This is a historical presentation of the development of Quaker practice with respect to the authority and legitimacy of decisions.
Quaker Beginnings 1647-1666
6 The "regular meeting for worship" corporately seeks God's presence; the "special meeting for worship" (or that concerned with business) seeks a corporate discernment of God's will. The authority credited to such group discernments is extraordinary.
8 In Quakerism, divine will is discerned via the individual, not scripture nor church. This prompted various factions to some rather extreme positions (e.g., the "Ranters" and the messianic James Naylor), which then increased the persecution of all Quakers.
12 George Fox begins to articulate principle, and organize meetings for local affairs, particular those that were persecuted.
14 The 1660 Restoration of the monarchy brought further persecution.
15 In response 12 leading Quakers took it upon themselves to declare Quakerism as pacifistic in 1661, and implicitly no threat to the governing authorities, though there was no such uniform agreement to that position at the time.
16 1661-1665 a new schism of John Perrot threatened Quakerism, and much debate about wearing hats to church ensued, though he eventually left for Barbados.
The Growth of Central Decision Making 1666-1736
20 In 1666 Eleven elders, different from the earlier 12, issue a statement priveledging the communal discernment over that of the individuals' in London
21 Fox's travel and charisma holds Quakerism together and he spreads the convention of Quarterly and Yearly meetings (in addition to regular local meetings)
22 Individual discernment and personal infallibility: to test these inspirations Quakers relied upon the Cross (action contrary to one's natural interest/inclination), Scripture (though minor), the Fruits of the Holy Spirit (commensurate soberness, peace, quiet, stillness and strength), and Silence (and unadorned speech)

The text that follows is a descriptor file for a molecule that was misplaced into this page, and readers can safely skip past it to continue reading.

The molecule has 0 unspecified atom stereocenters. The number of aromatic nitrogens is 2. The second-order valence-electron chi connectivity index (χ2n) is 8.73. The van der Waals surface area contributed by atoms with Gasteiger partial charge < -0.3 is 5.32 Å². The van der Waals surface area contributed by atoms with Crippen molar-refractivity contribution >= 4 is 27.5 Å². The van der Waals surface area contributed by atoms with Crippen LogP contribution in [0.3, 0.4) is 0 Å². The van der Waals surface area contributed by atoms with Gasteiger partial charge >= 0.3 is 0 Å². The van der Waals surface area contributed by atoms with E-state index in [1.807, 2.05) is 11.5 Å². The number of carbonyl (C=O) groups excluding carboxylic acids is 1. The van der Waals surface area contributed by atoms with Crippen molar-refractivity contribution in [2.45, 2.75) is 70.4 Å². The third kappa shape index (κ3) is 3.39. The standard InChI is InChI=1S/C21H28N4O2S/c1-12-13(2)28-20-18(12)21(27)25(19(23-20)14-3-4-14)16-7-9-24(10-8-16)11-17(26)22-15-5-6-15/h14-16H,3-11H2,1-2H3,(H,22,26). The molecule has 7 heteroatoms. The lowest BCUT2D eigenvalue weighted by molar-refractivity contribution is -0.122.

28 "Friends tests were not reliable," simple speech can be fabricated, and this furthered the importance of the check of community discernment.
30 Default of Localism: The Wilkinson-Story Dispute 1670-1676: Wilkinson and Story try to reassert the primacy of the individual, a yearly meeting affirms the primacy of "men's and women's meeting." The WR faction schisms, permitting the Year Meeting greater unity/coherence on the matter.
32 In 1674 Robert Barclay articulated the principle's of Fox's new ecclesiastical policy in "The Anarchy of Ranters" and addressed the difficult question of infallibility, which was now argued to be present in times of crisis, not the individual nor even group meetings. Friends began to defer to the larger Yearly meetings of Elders not because they had been present in the discernment, but because they placed Faith in its likely rightness.
35 In 1676 Barclay published "Apology", a book of Fox's teachings and philosophy which soon become a reference to the community and providing further coherence.
38 The Gradual Ascendancy of Central Hegemony 1676-1736: The Meeting for Sufferings as Lobbey and Legal Aid Society convene in London to lobby on behalf of Quakers' practices such as forgoing oaths and pacifism. This required coordinated efforts and deference by local authorities in order to achieve larger goals.
49 Participants are discouraged from repeating remarks; clerks should carefully prepare the agenda for a session
51 Stuart Chase's nine principle characteristics of meeting
53 The final decision is not a compromise, but a synthesis of the best thought
55 The attitude to which Quakers approach a decision in important
55 Bombastic quakers are discouraged, and shy Quakers are encouraged to speak up
57 Emotional displays are generally discouraged, though also appreciated when perceived to be exceptional and genuine in the person speaking
63 Quakers go beyond unity, but problems with conceptualization or achieving "consensus" and "unanimity" leads them to the Quaker sense of "unity"
64 Discussion is often characterized as exploratory at the start, which then (often informally) transitions to serious
65 When unity is congealing, the clerk needs to recognize this and pose the approriate question, Quakers respond with "I agree" or "I can unite with that" or "that speaks my mind."
65 Those that dissent might abstain, minute as opposed, object ("unable to unite"), or not be present at the meeting
65 "When it doubt, wait"